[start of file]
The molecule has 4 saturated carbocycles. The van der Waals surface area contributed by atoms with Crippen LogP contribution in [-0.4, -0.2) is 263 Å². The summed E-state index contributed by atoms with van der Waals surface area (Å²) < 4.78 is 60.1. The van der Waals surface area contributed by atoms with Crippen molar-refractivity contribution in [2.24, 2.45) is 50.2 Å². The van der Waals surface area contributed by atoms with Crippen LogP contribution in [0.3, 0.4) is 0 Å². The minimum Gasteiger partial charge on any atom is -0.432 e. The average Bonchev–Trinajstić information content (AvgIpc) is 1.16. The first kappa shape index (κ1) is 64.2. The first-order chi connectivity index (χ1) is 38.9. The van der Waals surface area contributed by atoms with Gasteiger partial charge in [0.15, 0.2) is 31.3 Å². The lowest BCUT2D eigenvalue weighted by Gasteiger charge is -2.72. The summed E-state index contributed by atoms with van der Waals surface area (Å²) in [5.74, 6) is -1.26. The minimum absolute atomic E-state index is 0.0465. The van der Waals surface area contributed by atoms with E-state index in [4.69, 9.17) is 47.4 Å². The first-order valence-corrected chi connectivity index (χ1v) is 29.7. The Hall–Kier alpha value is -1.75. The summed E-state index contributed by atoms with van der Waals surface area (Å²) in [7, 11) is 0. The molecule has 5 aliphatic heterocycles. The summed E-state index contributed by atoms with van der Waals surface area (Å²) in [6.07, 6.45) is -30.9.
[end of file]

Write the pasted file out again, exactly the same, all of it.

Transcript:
The molecule has 4 saturated carbocycles. The van der Waals surface area contributed by atoms with Crippen LogP contribution in [-0.4, -0.2) is 263 Å². The summed E-state index contributed by atoms with van der Waals surface area (Å²) < 4.78 is 60.1. The van der Waals surface area contributed by atoms with Crippen molar-refractivity contribution in [2.24, 2.45) is 50.2 Å². The van der Waals surface area contributed by atoms with Crippen LogP contribution in [0.3, 0.4) is 0 Å². The minimum Gasteiger partial charge on any atom is -0.432 e. The average Bonchev–Trinajstić information content (AvgIpc) is 1.16. The first kappa shape index (κ1) is 64.2. The first-order chi connectivity index (χ1) is 38.9. The van der Waals surface area contributed by atoms with Gasteiger partial charge in [0.15, 0.2) is 31.3 Å². The lowest BCUT2D eigenvalue weighted by Gasteiger charge is -2.72. The summed E-state index contributed by atoms with van der Waals surface area (Å²) in [5.74, 6) is -1.26. The minimum absolute atomic E-state index is 0.0465. The van der Waals surface area contributed by atoms with E-state index in [4.69, 9.17) is 47.4 Å². The first-order valence-corrected chi connectivity index (χ1v) is 29.7. The Hall–Kier alpha value is -1.75. The summed E-state index contributed by atoms with van der Waals surface area (Å²) in [7, 11) is 0. The molecule has 5 aliphatic heterocycles. The summed E-state index contributed by atoms with van der Waals surface area (Å²) in [6.07, 6.45) is -30.9.